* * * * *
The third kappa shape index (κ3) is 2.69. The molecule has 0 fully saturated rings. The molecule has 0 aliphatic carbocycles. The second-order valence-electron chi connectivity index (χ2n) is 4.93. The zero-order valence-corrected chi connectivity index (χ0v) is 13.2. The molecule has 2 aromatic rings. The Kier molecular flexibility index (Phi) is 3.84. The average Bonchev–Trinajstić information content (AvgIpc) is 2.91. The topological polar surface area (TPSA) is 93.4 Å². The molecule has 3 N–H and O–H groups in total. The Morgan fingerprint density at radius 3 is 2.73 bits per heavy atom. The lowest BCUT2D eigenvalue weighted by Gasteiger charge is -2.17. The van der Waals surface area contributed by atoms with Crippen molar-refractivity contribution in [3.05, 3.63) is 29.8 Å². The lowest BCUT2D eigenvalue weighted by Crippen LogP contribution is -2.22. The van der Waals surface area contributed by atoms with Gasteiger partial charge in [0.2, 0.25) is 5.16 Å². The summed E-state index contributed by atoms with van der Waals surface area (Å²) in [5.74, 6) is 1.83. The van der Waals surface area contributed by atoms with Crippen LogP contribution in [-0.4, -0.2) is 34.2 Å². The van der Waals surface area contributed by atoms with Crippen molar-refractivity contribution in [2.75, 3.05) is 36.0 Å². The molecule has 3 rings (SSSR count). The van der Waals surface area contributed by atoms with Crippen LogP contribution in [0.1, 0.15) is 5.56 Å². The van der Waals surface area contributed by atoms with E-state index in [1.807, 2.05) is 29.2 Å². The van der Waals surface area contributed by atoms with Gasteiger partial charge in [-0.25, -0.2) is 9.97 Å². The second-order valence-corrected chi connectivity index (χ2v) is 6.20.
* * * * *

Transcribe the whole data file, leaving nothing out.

The third kappa shape index (κ3) is 2.69. The molecule has 0 fully saturated rings. The molecule has 0 aliphatic carbocycles. The second-order valence-electron chi connectivity index (χ2n) is 4.93. The zero-order valence-corrected chi connectivity index (χ0v) is 13.2. The molecule has 2 aromatic rings. The Kier molecular flexibility index (Phi) is 3.84. The average Bonchev–Trinajstić information content (AvgIpc) is 2.91. The topological polar surface area (TPSA) is 93.4 Å². The molecule has 3 N–H and O–H groups in total. The Morgan fingerprint density at radius 3 is 2.73 bits per heavy atom. The lowest BCUT2D eigenvalue weighted by Gasteiger charge is -2.17. The van der Waals surface area contributed by atoms with Crippen molar-refractivity contribution in [3.05, 3.63) is 29.8 Å². The lowest BCUT2D eigenvalue weighted by Crippen LogP contribution is -2.22. The van der Waals surface area contributed by atoms with Gasteiger partial charge in [0.2, 0.25) is 5.16 Å². The summed E-state index contributed by atoms with van der Waals surface area (Å²) in [5.74, 6) is 1.83. The van der Waals surface area contributed by atoms with Crippen LogP contribution in [-0.4, -0.2) is 34.2 Å². The van der Waals surface area contributed by atoms with Crippen molar-refractivity contribution in [2.75, 3.05) is 36.0 Å². The molecule has 3 rings (SSSR count). The van der Waals surface area contributed by atoms with Crippen LogP contribution in [0.1, 0.15) is 5.56 Å². The van der Waals surface area contributed by atoms with E-state index in [1.807, 2.05) is 29.2 Å². The van der Waals surface area contributed by atoms with Gasteiger partial charge in [-0.25, -0.2) is 9.97 Å². The second-order valence-corrected chi connectivity index (χ2v) is 6.20.